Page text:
Objectives of the invention include providing an inexpensive, versatile and easy to use gauge assembly that is accurate enough to measure liquid pressure and liquid flow rates.

These and other features and advantages of the invention will be seen from the following description of a presently preferred embodiment, and from the claims.

BRIEF DESCRIPTION OF THE DRAWINGS

FIG. 1 is a perspective view of a liquid pressure and flow rate gauge and connection assembly of the invention;

FIG. 2 is a side section view of the liquid pressure and flow rate gauge and connector assembly of FIG. 1, taken along line 2--2 of FIG. 1;

FIG. 3 is a top plan view of the liquid pressure and flow rate gauge and connector assembly of FIG. 1;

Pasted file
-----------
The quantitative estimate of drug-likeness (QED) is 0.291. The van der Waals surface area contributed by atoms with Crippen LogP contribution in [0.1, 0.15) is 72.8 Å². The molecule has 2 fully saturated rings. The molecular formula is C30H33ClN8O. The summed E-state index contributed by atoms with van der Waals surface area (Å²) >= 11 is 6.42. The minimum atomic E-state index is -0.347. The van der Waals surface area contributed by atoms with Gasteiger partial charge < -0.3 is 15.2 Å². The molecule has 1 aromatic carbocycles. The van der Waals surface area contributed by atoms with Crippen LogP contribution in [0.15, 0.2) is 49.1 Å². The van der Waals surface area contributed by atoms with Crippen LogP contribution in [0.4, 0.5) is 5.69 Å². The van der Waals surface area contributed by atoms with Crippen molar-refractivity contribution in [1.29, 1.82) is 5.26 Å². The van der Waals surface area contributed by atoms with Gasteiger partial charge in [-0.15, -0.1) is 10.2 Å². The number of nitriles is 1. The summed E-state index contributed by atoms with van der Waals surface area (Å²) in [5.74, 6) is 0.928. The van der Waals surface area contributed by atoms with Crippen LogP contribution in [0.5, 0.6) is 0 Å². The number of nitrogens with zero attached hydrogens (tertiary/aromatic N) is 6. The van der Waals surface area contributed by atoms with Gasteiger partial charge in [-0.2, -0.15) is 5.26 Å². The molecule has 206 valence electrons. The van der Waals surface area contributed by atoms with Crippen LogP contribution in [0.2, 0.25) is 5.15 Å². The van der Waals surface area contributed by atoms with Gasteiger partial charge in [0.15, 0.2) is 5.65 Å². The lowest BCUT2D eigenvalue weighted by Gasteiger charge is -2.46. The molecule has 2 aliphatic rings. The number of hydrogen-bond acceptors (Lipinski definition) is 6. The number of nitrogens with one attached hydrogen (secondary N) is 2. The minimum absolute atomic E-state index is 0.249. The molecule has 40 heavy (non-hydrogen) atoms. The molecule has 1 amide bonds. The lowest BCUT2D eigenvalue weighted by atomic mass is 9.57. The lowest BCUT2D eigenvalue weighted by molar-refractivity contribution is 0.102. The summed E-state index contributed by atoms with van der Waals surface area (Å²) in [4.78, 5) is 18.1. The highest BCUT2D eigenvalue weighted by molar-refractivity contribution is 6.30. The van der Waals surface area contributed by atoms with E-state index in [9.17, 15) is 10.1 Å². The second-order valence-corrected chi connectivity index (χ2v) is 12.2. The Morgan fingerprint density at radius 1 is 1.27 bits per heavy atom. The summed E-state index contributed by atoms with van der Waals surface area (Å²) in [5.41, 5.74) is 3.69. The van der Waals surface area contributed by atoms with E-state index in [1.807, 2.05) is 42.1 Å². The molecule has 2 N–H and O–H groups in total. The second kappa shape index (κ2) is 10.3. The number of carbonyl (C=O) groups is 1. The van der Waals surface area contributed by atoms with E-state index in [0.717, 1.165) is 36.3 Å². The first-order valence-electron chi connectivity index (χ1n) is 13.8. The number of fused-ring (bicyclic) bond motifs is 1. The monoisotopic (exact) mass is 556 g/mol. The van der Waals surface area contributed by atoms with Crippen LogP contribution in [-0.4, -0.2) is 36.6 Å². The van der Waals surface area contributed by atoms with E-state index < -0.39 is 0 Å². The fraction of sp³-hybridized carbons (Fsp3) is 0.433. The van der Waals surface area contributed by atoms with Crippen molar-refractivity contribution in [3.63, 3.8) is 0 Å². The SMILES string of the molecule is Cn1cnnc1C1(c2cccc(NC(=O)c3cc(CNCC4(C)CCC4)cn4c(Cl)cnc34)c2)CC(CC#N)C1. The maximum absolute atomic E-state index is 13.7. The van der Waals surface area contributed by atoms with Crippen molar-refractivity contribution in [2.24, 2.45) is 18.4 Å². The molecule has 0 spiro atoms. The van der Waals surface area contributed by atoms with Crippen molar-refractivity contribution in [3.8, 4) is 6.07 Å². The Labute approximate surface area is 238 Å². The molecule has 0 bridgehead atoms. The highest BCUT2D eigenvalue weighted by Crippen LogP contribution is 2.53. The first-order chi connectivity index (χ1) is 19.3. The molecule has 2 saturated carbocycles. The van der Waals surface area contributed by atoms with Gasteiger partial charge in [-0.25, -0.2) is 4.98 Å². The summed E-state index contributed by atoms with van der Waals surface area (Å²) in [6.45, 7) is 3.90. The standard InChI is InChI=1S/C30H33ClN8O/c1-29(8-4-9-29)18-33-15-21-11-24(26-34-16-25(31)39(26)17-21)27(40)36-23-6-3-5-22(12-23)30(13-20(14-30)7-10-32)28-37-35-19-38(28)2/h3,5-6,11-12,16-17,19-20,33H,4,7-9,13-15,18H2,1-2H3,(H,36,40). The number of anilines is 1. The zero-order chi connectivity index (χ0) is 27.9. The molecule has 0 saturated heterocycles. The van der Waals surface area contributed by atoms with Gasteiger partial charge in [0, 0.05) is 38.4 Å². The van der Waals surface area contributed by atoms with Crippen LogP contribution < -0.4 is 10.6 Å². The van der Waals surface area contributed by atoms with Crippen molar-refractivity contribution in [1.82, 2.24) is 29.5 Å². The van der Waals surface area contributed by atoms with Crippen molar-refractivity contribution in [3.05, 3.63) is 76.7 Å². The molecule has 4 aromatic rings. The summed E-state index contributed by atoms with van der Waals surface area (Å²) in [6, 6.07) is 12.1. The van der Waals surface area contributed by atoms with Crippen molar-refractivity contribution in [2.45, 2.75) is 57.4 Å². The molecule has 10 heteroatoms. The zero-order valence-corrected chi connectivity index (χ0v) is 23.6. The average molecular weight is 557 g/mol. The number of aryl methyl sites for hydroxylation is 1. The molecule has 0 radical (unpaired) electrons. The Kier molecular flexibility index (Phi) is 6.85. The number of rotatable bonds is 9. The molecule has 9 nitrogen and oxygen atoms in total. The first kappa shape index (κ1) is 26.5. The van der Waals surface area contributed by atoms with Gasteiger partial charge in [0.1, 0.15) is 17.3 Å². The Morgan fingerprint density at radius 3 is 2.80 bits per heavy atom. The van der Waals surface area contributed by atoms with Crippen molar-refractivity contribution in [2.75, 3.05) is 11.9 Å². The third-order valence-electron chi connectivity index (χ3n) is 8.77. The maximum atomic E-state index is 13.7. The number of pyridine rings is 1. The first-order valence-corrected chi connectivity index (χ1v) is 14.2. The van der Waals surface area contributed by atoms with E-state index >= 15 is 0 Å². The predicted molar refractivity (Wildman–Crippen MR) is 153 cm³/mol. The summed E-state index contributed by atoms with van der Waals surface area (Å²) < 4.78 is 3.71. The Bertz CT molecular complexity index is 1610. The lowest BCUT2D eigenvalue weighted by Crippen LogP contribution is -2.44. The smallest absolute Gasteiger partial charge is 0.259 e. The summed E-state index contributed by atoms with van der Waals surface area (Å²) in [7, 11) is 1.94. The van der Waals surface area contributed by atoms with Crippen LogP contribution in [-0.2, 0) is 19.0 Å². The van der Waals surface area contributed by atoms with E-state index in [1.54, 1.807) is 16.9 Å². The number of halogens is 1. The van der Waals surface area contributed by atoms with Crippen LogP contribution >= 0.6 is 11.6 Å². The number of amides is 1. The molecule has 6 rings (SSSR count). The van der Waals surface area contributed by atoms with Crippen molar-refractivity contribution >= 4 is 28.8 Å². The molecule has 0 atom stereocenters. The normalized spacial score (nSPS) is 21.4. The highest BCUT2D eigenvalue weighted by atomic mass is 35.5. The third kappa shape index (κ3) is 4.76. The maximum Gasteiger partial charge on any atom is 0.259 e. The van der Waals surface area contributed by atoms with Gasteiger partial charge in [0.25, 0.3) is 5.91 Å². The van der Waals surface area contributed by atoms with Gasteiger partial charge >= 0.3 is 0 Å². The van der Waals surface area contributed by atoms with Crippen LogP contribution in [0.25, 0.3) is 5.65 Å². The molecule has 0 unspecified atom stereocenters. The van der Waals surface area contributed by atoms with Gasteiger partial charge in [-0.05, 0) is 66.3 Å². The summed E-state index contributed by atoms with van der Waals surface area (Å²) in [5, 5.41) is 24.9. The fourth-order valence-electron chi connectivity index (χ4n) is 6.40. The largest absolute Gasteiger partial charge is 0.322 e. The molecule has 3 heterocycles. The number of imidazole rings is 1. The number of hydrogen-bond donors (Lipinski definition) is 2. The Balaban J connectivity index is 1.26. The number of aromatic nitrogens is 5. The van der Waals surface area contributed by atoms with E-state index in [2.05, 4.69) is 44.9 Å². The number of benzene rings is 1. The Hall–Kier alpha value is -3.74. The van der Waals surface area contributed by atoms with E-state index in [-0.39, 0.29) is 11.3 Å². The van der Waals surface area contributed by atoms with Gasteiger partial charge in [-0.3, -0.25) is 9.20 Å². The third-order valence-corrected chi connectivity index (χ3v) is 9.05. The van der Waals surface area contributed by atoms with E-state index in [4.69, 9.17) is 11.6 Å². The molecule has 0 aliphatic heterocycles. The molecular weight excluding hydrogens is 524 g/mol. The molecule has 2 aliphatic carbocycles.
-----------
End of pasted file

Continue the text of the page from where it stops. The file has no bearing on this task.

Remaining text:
FIG. 3a is an exploded view of the gauge housing and dial display in an assembly of the invention;

FIG. 4 is a calibration curve of flow rate versus gauge pressure for a typical assembly of the invention;

FIGS. 4a-4c show the dial display of the invention positioned for measuring flow rate;

FIG. 5 is a somewhat diagrammatic side view of the liquid pressure and flow rate gauge and connector assembly of the invention employed for determining supply pressure;

FIG. 6 is a similar view of the liquid pressure and flow rate gauge and connector assembly of the invention employed for determining line flow rate and pressure;

FIG. 7 is a similar view of the liquid pressure and flow rate gauge and connector assembly of the invention employed for determining line termination pressure;

FIG. 8 is a similar view of the liquid pressure and flow rate gauge and connector assembly of the invention employed for determining line pressure, e.g. to an irrigation sprinkler; and